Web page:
Approximately $18,000 U.S. later, plus a little bit more money for spare parts because I wanted some spares for tune-ups and brake work, I left Ferrari with an order.

In July of 1971, they told me that the car was ready, so I flew over to Milan and got down to the factory and took possession of the new Daytona.

When I first drove from the factory to Geneva–almost all the way on the autostrada–I stayed in the InterContinental Hotel in Geneva. While relaxing by the poolside, I was showered with admiration from strangers from all over Europe, wanting to talk with me about the shiny Daytona. It appeared to me that Europeans, in general, knew more about Ferraris than North Americans. I quickly made new friends around the pool. They liked riding in my car, and in return, they showed me around town, took me to restaurants and discos, and we all had a good time enjoying our new friendship. After that, I drove on the autobahn, to Zurich, and received a wonderful reception at the Dolder Grand Hotel.

After Europe, and about a month’s driving, I left the car at the factory for them to perform the first oil change and check out the engine before they shipped it over to North America. I drove it to Marseilles, where I was catching the QE 2, sailing from Marseilles to New York. They let me put the car on the ship and store it below-deck so that when I got off in New York, I could drive the car home to Toronto. Every couple of days, I would go below-deck and look at the Ferrari, to make sure there was no seawater damage!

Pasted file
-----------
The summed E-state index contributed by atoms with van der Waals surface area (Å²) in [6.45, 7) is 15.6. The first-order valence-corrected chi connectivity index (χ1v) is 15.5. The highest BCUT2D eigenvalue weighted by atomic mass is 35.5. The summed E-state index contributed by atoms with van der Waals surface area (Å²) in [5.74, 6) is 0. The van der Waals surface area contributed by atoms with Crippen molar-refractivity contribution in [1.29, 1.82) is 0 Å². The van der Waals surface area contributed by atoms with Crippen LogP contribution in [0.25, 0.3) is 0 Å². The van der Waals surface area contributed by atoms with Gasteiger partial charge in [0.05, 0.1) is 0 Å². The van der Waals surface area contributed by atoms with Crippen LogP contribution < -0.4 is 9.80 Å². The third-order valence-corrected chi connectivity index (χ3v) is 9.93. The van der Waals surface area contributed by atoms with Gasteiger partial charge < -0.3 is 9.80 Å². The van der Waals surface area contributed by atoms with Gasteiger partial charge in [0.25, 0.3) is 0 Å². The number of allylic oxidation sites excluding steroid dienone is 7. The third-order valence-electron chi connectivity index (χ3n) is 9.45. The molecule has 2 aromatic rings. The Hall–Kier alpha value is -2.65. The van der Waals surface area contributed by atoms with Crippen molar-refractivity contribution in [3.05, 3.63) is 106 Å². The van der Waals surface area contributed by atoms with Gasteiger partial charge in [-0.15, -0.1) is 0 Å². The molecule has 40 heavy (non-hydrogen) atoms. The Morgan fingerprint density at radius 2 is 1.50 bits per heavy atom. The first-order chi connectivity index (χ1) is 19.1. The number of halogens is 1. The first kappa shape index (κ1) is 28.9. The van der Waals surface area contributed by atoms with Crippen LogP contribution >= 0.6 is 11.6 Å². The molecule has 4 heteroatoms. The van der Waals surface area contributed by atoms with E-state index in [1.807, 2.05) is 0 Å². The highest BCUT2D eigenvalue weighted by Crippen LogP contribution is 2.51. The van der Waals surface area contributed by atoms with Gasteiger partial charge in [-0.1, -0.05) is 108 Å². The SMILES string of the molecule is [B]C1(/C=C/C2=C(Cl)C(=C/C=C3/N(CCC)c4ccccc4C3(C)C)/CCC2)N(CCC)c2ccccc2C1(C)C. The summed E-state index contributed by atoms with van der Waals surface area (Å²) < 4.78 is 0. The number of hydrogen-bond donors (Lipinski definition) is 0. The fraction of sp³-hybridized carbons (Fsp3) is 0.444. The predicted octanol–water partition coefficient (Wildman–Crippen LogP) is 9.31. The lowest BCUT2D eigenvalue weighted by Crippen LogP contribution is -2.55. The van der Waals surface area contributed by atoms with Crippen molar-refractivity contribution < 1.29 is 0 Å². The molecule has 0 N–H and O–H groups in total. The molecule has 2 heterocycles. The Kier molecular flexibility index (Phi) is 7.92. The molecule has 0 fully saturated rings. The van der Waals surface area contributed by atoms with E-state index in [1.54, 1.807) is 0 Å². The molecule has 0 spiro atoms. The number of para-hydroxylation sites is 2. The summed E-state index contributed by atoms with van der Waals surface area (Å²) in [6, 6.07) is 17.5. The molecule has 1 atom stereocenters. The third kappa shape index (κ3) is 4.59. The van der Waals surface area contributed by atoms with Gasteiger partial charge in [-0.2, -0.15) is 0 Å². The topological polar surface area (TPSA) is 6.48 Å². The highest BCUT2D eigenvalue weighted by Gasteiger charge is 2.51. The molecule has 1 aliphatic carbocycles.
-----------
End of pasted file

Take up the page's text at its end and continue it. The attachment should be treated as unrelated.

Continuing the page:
Of course, at the border, they told me I could not import this car into Canada, because it did not meet all the safety and pollution requirements for an import. But they let me go anyways; I had to put up some kind of bond to clear customs, and tried to convince them it was a one-off and not really causing any environmental damage. So after haggling with them for a while, they just gave up. I guess in those days, there weren’t too many European imports, and certainly not enough for them to worry about.

In 1989, my dad passed away, and I had to rush back to Hong Kong to take over his shipping business with my two brothers. Because I had to leave in a hurry, I just put the car up on blocks, covered it, and left, thinking, “I’ll be back in a few months.” But things didn’t work out, because after the funeral, there were lots of estate matters to be resolved, so I ended up staying in Hong Kong for the next six years. I finally got back to Toronto, where I was very involved in real estate and very busy. As I already had a Mercedes-Benz 280 SL and a Ford to drive, I didn’t need to drive the Ferrari.

I have never been to a car auction in my life, but looking at the car sitting in my garage, where they wash down the floors four times a year, I noticed that the car was beginning to lose its shine. I had two choices: I could spend big money to restore it, or I could sell my beloved toy and let someone new enjoy it. I opted for the latter, realizing, at 77 years old, that I would not be enjoying the car as much as I used to, because I had other priorities in life. So why not let another Ferrari aficionado enjoy it?